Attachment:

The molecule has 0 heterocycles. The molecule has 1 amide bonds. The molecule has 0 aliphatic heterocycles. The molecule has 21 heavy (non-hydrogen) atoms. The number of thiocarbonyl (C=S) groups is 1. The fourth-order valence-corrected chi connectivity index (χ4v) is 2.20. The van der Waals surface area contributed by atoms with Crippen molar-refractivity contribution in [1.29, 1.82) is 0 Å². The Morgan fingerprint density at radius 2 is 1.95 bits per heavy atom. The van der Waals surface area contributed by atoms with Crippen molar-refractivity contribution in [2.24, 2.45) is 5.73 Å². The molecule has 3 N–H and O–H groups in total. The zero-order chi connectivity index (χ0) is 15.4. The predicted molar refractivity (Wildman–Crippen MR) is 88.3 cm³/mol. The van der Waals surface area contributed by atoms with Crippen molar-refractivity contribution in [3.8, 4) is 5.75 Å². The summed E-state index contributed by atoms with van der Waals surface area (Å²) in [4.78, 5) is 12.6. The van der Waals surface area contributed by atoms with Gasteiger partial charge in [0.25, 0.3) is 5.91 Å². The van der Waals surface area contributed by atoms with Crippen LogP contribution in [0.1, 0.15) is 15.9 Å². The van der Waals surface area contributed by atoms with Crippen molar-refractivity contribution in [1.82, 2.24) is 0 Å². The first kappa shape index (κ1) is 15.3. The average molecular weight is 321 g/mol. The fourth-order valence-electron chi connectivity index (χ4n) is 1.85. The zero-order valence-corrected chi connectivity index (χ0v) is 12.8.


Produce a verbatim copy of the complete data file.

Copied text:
The molecule has 0 heterocycles. The molecule has 1 amide bonds. The molecule has 0 aliphatic heterocycles. The molecule has 21 heavy (non-hydrogen) atoms. The number of thiocarbonyl (C=S) groups is 1. The fourth-order valence-corrected chi connectivity index (χ4v) is 2.20. The van der Waals surface area contributed by atoms with Crippen molar-refractivity contribution in [1.29, 1.82) is 0 Å². The Morgan fingerprint density at radius 2 is 1.95 bits per heavy atom. The van der Waals surface area contributed by atoms with Crippen molar-refractivity contribution in [2.24, 2.45) is 5.73 Å². The molecule has 3 N–H and O–H groups in total. The zero-order chi connectivity index (χ0) is 15.4. The predicted molar refractivity (Wildman–Crippen MR) is 88.3 cm³/mol. The van der Waals surface area contributed by atoms with Crippen molar-refractivity contribution in [3.8, 4) is 5.75 Å². The summed E-state index contributed by atoms with van der Waals surface area (Å²) in [4.78, 5) is 12.6. The van der Waals surface area contributed by atoms with Gasteiger partial charge in [0.25, 0.3) is 5.91 Å². The van der Waals surface area contributed by atoms with Crippen LogP contribution in [0.1, 0.15) is 15.9 Å². The van der Waals surface area contributed by atoms with Crippen molar-refractivity contribution in [1.82, 2.24) is 0 Å². The first kappa shape index (κ1) is 15.3. The average molecular weight is 321 g/mol. The fourth-order valence-electron chi connectivity index (χ4n) is 1.85. The zero-order valence-corrected chi connectivity index (χ0v) is 12.8.